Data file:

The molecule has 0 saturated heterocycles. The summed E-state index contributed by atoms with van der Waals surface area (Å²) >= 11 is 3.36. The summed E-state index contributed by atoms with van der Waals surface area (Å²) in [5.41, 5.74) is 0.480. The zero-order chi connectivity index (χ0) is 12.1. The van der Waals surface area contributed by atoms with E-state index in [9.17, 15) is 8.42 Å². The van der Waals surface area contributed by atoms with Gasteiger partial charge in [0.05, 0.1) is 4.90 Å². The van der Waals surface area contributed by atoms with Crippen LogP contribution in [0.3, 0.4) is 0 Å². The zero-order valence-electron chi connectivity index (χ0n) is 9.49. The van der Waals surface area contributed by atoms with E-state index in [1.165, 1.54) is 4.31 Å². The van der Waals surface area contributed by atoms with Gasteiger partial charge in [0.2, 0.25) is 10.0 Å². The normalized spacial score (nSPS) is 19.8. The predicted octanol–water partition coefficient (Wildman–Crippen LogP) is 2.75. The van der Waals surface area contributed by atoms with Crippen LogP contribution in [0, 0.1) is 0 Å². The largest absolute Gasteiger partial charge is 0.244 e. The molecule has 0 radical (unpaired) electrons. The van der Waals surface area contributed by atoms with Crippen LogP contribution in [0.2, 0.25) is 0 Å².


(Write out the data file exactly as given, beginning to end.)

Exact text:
The molecule has 0 saturated heterocycles. The summed E-state index contributed by atoms with van der Waals surface area (Å²) >= 11 is 3.36. The summed E-state index contributed by atoms with van der Waals surface area (Å²) in [5.41, 5.74) is 0.480. The zero-order chi connectivity index (χ0) is 12.1. The van der Waals surface area contributed by atoms with E-state index in [9.17, 15) is 8.42 Å². The van der Waals surface area contributed by atoms with Gasteiger partial charge in [0.05, 0.1) is 4.90 Å². The van der Waals surface area contributed by atoms with Crippen LogP contribution in [0.3, 0.4) is 0 Å². The zero-order valence-electron chi connectivity index (χ0n) is 9.49. The van der Waals surface area contributed by atoms with E-state index in [1.165, 1.54) is 4.31 Å². The van der Waals surface area contributed by atoms with Gasteiger partial charge in [0.2, 0.25) is 10.0 Å². The normalized spacial score (nSPS) is 19.8. The predicted octanol–water partition coefficient (Wildman–Crippen LogP) is 2.75. The van der Waals surface area contributed by atoms with Crippen LogP contribution in [0, 0.1) is 0 Å². The largest absolute Gasteiger partial charge is 0.244 e. The molecule has 0 radical (unpaired) electrons. The van der Waals surface area contributed by atoms with Crippen LogP contribution in [0.2, 0.25) is 0 Å².